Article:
Tottenham’s focus on deepening fan engagement is part of a broader strategy that also extends to the club’s ecommerce site.
No girl wants to be blown up bigger than normal size but…I’m now in shop windows in Southend,Enfield,Tottenham & Harlow????⚽️#WeThe12th #THFC pic.twitter.com/uXl5eBSflH
— Ria Harrison (@RiaHazza) October 10, 2017
In June the club belatedly added product reviews to the site, including the ability for customers to add photos of their purchases. The feature is enabled by Yotpo, an ecommerce tool that enables site owners to integrate user-generated content.
Though user reviews have only been live on the site for a few months, the early signs have been very encouraging. I spoke to Nick Connor, Tottenham’s ecommerce manager, to find out more.
Alongside many Premier League clubs, Tottenham is in the process of upgrading its digital platforms so that it can better engage with its international fan base.
We’ve covered this topic at length in other posts so I won’t go into too much detail here, suffice to say that there’s been a big push among Premier League clubs over the past few years to bring their websites and digital strategies up to scratch.
Tottenham’s digital presence is all handled in-house, including the ecommerce function. The addition of product reviews is the beginning of a long-term plan to bring more relevancy and personalisation to the site.
Tottenham’s new product page design
Despite the review feature only being available for around four months, 10% of customers have reviewed their purchases and more than 250 people have submitted photos alongside their review.
Nick admitted that this has surpassed his expectations and said it shows there is a big appetite among fans to engage with the club.
Example of a product review featuring a fan’s image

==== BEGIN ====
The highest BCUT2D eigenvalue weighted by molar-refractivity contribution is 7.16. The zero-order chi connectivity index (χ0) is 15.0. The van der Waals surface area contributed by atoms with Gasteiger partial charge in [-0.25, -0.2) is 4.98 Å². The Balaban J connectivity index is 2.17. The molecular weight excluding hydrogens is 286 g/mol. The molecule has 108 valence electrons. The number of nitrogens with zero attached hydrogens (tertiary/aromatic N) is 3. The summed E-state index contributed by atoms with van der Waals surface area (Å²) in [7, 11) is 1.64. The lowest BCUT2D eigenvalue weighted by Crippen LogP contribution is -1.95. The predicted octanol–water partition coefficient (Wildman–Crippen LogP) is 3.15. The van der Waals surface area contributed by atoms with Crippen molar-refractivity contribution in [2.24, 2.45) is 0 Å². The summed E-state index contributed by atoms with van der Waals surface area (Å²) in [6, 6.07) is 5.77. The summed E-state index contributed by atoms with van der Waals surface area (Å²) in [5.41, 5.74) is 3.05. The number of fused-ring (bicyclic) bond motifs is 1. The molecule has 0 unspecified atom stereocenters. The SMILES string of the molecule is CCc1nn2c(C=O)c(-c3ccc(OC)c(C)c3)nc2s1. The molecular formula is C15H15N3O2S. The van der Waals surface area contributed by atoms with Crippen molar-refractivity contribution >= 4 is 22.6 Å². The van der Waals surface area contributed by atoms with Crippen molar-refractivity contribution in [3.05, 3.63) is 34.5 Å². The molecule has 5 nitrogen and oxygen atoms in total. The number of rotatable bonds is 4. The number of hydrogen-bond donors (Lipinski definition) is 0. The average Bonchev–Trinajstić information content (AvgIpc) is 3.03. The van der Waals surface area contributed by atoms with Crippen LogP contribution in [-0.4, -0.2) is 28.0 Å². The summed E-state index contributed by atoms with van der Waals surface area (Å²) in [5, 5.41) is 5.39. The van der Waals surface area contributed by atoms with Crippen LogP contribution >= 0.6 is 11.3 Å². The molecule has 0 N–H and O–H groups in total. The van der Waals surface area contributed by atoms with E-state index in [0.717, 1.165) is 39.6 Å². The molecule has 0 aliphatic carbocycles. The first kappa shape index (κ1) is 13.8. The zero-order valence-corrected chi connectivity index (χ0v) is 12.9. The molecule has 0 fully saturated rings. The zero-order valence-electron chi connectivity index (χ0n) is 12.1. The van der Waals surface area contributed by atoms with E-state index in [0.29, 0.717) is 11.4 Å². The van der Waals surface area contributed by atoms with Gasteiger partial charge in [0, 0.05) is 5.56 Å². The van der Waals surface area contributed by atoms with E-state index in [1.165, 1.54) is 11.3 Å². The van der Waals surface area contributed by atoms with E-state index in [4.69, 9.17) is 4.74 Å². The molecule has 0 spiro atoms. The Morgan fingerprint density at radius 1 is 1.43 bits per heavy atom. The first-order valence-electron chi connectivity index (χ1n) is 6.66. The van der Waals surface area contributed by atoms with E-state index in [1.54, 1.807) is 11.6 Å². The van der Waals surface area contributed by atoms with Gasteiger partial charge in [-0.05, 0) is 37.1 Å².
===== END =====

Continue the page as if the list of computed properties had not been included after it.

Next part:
“I think if you’re a fan and you’re getting exposure on your team’s site and you can show your friends that you’re on there wearing the kit, then that’s definitely a thrill for some people,” said Nick.
And it hasn’t just been the team’s kits that have attracted reviews. There’s been engagement across a range of products, including a book called The Lane that was published to commemorate Spurs leaving their old stadium. Nick said one man even submitted a picture of himself wearing the official Spurs boxer shorts, “but we haven’t published that one.”
The fan images were initially only visible within the reviews area of the site, but in the past week Spurs also used a Yotpo widget to embed user-generated content on the shop homepage.
These images also include links to the relevant products, which should help nudge customers towards a purchase.
One of the most recent reviews features the world’s cutest Spurs fan:
Nick explained that the aim is to create galleries of fan images that can also be embedded on the main Tottenham site.
“There’s so much potential there for us to engage with fans and feature them on the site, it’s the fans who make the club so we need to put as much focus on them as possible.”
Impact on conversions
While fan engagement is important for football clubs, the ecommerce site is obviously there to make money. The importance of reviews on ecommerce sites are well documented, with one study stating that 77% of shoppers consult reviews before buying online.
So how have Tottenham’s new product reviews impacted user behaviour and conversion rates?
Nick said that 6.5% of traffic interacts with the reviews, which might seem low but actually equates to a large number of visits. Conversion rates among people who interact with reviews are three times higher than among those who don’t look at reviews.
Obviously you can’t necessarily say that viewing a review definitely spurred that person on to buying a Spurs shirt, but it does suggest that there is a correlation between the two.
Nick again: “To be certain of the link [between reviews and conversions] we’d have to do further analysis on the customer journey and look at what stage they interacted with reviews… but it shows that anything you can do to answer people’s questions and remove that element of doubt is definitely a positive thing.”
Plans to evolve the feature
Tottenham are already working on developing the reviews feature to pull in content from social media.
Currently reviews are solicited via email, however Spurs have also begun encouraging fans to use #SpursStyle when posting images on Instagram. Fans using the hashtag are then sent automated messages to ask if Spurs can use their photos next to the matching product on the club site.
Similarly, the images submitted via email can potentially be reused on social media to further engage with fans.
Nick said the club may also introduce incentives and competitions, rewarding those who submit the best images with “things that money can’t buy, like tours of the training ground.”
“We’re always looking at ways that can help fans feel closer to the club and ensure they feel part of what we’re doing.”
For more on this topic, see: